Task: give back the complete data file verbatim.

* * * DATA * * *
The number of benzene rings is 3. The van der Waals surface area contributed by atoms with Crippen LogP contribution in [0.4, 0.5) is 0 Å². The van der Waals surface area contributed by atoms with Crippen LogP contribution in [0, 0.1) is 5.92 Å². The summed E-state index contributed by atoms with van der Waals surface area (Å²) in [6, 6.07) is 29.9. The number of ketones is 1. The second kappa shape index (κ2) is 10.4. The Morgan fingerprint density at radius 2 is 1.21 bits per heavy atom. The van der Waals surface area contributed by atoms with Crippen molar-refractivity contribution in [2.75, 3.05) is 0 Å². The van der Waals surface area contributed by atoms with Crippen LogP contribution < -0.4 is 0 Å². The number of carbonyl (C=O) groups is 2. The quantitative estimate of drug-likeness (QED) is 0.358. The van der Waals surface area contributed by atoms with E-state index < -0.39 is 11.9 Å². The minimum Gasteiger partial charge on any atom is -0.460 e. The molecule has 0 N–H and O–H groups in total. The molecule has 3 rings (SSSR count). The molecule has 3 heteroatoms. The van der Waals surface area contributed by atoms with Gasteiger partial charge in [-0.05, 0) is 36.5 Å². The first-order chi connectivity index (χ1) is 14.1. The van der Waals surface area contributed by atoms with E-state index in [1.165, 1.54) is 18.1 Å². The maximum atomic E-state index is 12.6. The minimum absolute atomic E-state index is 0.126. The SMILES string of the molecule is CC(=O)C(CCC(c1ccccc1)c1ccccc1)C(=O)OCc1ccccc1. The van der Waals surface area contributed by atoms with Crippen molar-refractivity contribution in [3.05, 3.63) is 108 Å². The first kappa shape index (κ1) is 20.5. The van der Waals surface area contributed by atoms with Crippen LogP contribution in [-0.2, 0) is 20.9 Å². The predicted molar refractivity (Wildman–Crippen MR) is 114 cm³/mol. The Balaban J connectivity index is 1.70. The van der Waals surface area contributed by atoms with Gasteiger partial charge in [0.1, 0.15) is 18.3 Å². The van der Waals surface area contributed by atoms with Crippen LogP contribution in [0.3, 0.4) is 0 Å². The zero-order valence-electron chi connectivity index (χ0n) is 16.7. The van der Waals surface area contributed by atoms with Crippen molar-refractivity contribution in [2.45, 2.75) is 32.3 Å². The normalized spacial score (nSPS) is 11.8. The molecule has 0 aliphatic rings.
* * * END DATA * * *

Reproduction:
The number of benzene rings is 3. The van der Waals surface area contributed by atoms with Crippen LogP contribution in [0.4, 0.5) is 0 Å². The van der Waals surface area contributed by atoms with Crippen LogP contribution in [0, 0.1) is 5.92 Å². The summed E-state index contributed by atoms with van der Waals surface area (Å²) in [6, 6.07) is 29.9. The number of ketones is 1. The second kappa shape index (κ2) is 10.4. The Morgan fingerprint density at radius 2 is 1.21 bits per heavy atom. The van der Waals surface area contributed by atoms with Crippen molar-refractivity contribution in [2.75, 3.05) is 0 Å². The van der Waals surface area contributed by atoms with Crippen LogP contribution < -0.4 is 0 Å². The number of carbonyl (C=O) groups is 2. The quantitative estimate of drug-likeness (QED) is 0.358. The van der Waals surface area contributed by atoms with E-state index < -0.39 is 11.9 Å². The minimum Gasteiger partial charge on any atom is -0.460 e. The molecule has 0 N–H and O–H groups in total. The molecule has 3 rings (SSSR count). The molecule has 3 heteroatoms. The van der Waals surface area contributed by atoms with Gasteiger partial charge in [-0.05, 0) is 36.5 Å². The first-order chi connectivity index (χ1) is 14.1. The van der Waals surface area contributed by atoms with E-state index in [1.165, 1.54) is 18.1 Å². The maximum atomic E-state index is 12.6. The minimum absolute atomic E-state index is 0.126. The SMILES string of the molecule is CC(=O)C(CCC(c1ccccc1)c1ccccc1)C(=O)OCc1ccccc1. The van der Waals surface area contributed by atoms with Crippen molar-refractivity contribution in [3.05, 3.63) is 108 Å². The first kappa shape index (κ1) is 20.5. The van der Waals surface area contributed by atoms with Crippen LogP contribution in [-0.2, 0) is 20.9 Å². The predicted molar refractivity (Wildman–Crippen MR) is 114 cm³/mol. The Balaban J connectivity index is 1.70. The van der Waals surface area contributed by atoms with Gasteiger partial charge in [0.1, 0.15) is 18.3 Å². The van der Waals surface area contributed by atoms with Crippen LogP contribution in [0.3, 0.4) is 0 Å². The zero-order valence-electron chi connectivity index (χ0n) is 16.7. The van der Waals surface area contributed by atoms with Crippen molar-refractivity contribution in [2.45, 2.75) is 32.3 Å². The normalized spacial score (nSPS) is 11.8. The molecule has 0 aliphatic rings.